The Rose Cemetery Association wants Tarpon Springs to support the private, historically black cemetery for five years. City officials don't commit, but they will consider it.
By CANDACE RONDEAUX, Times Staff Writer
© St. Petersburg Times
published March 22, 2003
TARPON SPRINGS -- For as long as anyone can remember, the Rose Cemetery has been in disrepair. But this week city officials said they are considering a request from the owners of the historically black cemetery to help end the decay that has run riot there for years.
Last week, an attorney for the Rose Cemetery Association sent a letter to City Hall asking officials to enter into a five-year contract to provide maintenance at the privately owned 5-acre plot of land on Jasmine Avenue. On Friday, city officials said they're willing to sit down and talk about the possibility.
But there is one very big hitch.
"Using taxpayers' money on private property is kind of a no-no," said Mayor Frank DiDonato, "but we want to sit down and see if we can think of a way to help."
Rose Cemetery has more than 2,600 spaces for graves, but only about 600 of them were found during a 1999 survey. Funds for irrigating and landscaping the plots have run out, and the cemetery's records fell into disarray as the association's board members came and went over the years.
Marking all the graves and making basic improvements could cost as much as $20,000 to start, according to association members. Rehabilitating and maintaining the land fully could cost thousands more over the years. Under the agreement proposed by association attorney Herb Elliot, the city would have to shoulder much of the financial burden of marking many graves and maintaining the property without actually owning the land.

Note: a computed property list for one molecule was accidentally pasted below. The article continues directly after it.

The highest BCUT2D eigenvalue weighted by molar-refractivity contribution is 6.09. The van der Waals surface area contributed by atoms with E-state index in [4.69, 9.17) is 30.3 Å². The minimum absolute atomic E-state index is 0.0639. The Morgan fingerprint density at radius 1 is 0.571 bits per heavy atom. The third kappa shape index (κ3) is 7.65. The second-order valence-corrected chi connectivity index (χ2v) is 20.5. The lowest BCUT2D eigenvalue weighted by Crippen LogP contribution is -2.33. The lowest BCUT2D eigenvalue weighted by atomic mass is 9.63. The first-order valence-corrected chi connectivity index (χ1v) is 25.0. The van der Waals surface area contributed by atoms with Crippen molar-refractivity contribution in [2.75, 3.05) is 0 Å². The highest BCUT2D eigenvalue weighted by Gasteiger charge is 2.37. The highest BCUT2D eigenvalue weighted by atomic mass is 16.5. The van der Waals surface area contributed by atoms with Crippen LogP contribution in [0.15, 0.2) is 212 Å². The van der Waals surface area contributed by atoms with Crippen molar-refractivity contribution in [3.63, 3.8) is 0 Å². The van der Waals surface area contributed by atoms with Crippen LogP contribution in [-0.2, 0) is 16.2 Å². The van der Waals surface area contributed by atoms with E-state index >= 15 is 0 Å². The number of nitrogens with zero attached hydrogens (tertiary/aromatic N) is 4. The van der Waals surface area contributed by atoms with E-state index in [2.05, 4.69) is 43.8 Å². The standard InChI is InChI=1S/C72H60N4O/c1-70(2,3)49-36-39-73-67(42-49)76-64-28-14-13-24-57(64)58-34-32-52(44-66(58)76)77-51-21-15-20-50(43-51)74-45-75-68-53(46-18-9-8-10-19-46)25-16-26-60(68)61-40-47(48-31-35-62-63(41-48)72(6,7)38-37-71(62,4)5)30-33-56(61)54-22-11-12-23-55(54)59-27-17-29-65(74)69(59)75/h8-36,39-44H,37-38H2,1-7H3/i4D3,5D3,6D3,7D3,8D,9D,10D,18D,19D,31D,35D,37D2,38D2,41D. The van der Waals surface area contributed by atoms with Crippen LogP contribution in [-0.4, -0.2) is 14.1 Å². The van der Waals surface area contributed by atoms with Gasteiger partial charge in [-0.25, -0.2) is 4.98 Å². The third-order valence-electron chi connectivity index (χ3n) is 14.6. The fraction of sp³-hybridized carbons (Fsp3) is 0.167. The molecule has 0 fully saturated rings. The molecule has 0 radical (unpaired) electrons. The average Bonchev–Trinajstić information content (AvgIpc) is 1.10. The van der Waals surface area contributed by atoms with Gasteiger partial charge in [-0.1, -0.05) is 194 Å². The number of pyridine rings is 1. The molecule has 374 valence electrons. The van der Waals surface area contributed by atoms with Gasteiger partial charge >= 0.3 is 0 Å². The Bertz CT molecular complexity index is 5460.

Under the contract proposed in Elliot's March 10 letter to city officials, the Rose Cemetery Association, which has owned and operated the graveyard for nearly a century, would maintain ownership but pay the city a "minimal fee" to help mark long unmarked graves and provide services such as irrigation and landscaping for up to five years.
City Attorney John Hubbard said the proposal could put the city in a tight spot, legally and financially.
"Normally, you can't spend public money to improve private property without finding an overwhelmingly good public purpose," Hubbard said. "Even if it was the case where they (the association) conveyed the property to the city it costs a fortune to take care of a cemetery."
In recent years, several Florida cities have stepped up their involvement in rehabilitating privately owned black cemeteries that were a result of segregation. In October, a rundown black cemetery in Fort Lauderdale was refurbished and rededicated after concerned city officials designated it a municipal cemetery.
Over the years, the city has donated equipment and staff hours to rehabilitation efforts at Rose Cemetery. But cemetery supporters say they need more help to get the job done. With roughly $750 available in its operating fund, the Rose Cemetery Association is ill-equipped to take on a full-scale rehabilitation alone, said Frank Miller, the association's vice president.
"It's a monumental job," Miller said. "We just don't have the resources to hire somebody. We'd be grateful for any help we can get."
Miller hopes the association's recent moves to preserve the historic value of Pinellas County's oldest African-American cemetery will encourage city officials to reach a compromise.
Last week, the Florida Department of State's Bureau of Historic Preservation placed the cemetery on its registry of heritage sites and has begun to manufacture a plaque explaining the cemetery's history. The designation was won in part because of efforts to commemorate Richard Quarls, an African-American buried at the cemetery whose history of service with the Confederate Army was only recently discovered by association supporters and historians.
On Friday, city officials cautioned that it was too early to say whether a deal could be reached, but a compromise is not out of the question.
"It's a tough problem," Hubbard said, "but it's not impossible to overcome."